SEC reaches settlement with Virginia-based security and protection provider for whistleblower protections violations

On June 22, 2022, the US Securities and Exchange Commission reached a settlement with the Brinks Company, a Virginia-based private security and protection provider, to resolve allegations that the company violated the protections for whistleblowers created by the Dodd-Frank Act and implementing rules. 
 
In 2011, the SEC adopted Rule 21F-17 as part of the Securities and Exchange Act of 1934 in an effort to encourage whistleblowers to report possible violations of securities laws.  The rule prohibits any action that would impede individuals from reporting securities violations directly to the SEC, including by “enforcing, or threatening to enforce, a confidentiality agreement” that would discourage such reports.
 
In its June 22, 2022 cease-and-desist order, the SEC stated that Brinks violated this rule by requiring new U.S. employees to sign a confidentiality agreement that prohibited them from divulging confidential information about the company to any third party without prior written approval.  The agreements defined confidential information to include “financial information,” which the SEC described as information this is “often” a “component[] of whistleblower complaints.”  Moreover, the agreements included a provision that imposed monetary penalties if the agreements were violated and, critically, did not include a “whistleblower protection carve-out.”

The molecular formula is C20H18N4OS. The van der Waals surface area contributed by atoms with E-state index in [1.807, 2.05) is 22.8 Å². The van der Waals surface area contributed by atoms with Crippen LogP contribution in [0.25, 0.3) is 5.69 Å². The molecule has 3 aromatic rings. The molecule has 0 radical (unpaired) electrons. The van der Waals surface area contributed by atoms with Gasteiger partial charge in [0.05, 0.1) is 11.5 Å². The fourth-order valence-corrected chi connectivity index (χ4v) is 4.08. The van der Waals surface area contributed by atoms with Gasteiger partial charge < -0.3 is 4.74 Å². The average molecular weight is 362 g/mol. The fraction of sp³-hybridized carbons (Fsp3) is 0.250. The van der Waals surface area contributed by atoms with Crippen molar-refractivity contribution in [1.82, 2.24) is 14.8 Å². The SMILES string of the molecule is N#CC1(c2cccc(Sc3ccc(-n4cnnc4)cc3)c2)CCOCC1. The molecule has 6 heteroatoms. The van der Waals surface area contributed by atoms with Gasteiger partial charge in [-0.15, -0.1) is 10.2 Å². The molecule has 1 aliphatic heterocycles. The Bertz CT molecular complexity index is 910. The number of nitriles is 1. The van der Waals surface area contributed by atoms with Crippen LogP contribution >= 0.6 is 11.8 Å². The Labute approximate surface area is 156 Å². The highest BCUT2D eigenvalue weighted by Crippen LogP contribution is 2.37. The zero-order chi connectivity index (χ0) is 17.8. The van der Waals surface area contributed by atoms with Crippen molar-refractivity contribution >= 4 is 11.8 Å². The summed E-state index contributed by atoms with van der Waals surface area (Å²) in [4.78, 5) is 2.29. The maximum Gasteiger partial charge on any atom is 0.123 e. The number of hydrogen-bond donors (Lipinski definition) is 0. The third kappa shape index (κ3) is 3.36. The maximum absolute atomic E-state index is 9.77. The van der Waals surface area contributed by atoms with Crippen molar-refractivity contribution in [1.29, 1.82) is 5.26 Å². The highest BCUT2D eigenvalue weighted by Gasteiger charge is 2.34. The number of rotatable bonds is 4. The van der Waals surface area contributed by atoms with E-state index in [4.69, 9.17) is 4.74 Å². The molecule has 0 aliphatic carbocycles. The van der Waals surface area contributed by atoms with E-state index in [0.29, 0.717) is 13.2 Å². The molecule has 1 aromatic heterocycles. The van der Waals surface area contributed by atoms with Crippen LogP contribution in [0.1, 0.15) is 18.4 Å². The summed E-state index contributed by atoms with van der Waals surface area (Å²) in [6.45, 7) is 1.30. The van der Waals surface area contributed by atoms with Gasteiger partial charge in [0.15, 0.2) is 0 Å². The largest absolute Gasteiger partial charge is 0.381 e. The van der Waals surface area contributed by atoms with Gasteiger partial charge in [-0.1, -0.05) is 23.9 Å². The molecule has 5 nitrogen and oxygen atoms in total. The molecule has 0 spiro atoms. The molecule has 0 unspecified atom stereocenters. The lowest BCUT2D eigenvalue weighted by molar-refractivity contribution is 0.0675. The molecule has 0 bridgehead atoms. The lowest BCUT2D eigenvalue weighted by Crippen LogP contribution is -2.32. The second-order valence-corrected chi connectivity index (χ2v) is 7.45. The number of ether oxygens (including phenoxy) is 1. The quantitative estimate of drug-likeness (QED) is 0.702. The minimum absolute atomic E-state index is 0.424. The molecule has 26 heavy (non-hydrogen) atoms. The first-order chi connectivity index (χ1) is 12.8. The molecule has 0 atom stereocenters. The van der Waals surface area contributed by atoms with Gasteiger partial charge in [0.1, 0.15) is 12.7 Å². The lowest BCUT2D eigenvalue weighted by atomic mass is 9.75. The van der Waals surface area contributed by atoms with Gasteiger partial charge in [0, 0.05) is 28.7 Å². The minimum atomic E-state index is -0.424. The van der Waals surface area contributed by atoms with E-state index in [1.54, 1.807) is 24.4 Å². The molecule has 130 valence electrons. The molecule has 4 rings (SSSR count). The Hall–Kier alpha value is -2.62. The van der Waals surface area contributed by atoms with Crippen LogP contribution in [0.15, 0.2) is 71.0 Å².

The SEC further criticized Brinks for not updating its confidentiality agreements in light of prior SEC enforcement actions.  In particular, the order notes that in April 2015, the SEC issued its first Rule 21F-17 enforcement action and, at that time, Brinks’ outside counsel suggested that Brinks incorporate certain whistleblower carve-out language into the company’s employment agreements.  According to the order, the company did not do so and, in April 2015, revised the agreements to include a $75,000 liquidated damages provision for violations of the agreement, as well as a requirement that the employee pay the company’s legal fees in the event of a breach of the agreement.
 
Without admitting or denying the SEC's allegations, Brinks agreed to pay a $400,000 civil monetary penalty and cease-and-desist from further violations of the whistleblower rule.  The company also agreed to include a detailed “protected rights” clause in all of its employment-related agreements for US employees that clearly states employees may file complaints with the SEC or other government regulatory authority.  Brinks further agreed to contact employees who had signed confidentiality agreements during the relevant timeframe to make them aware of the SEC’s order and that Brinks permits current or former employees to provide information to the SEC and accept a whistleblower award from the SEC.  

SEC Cease and Desist Order

 
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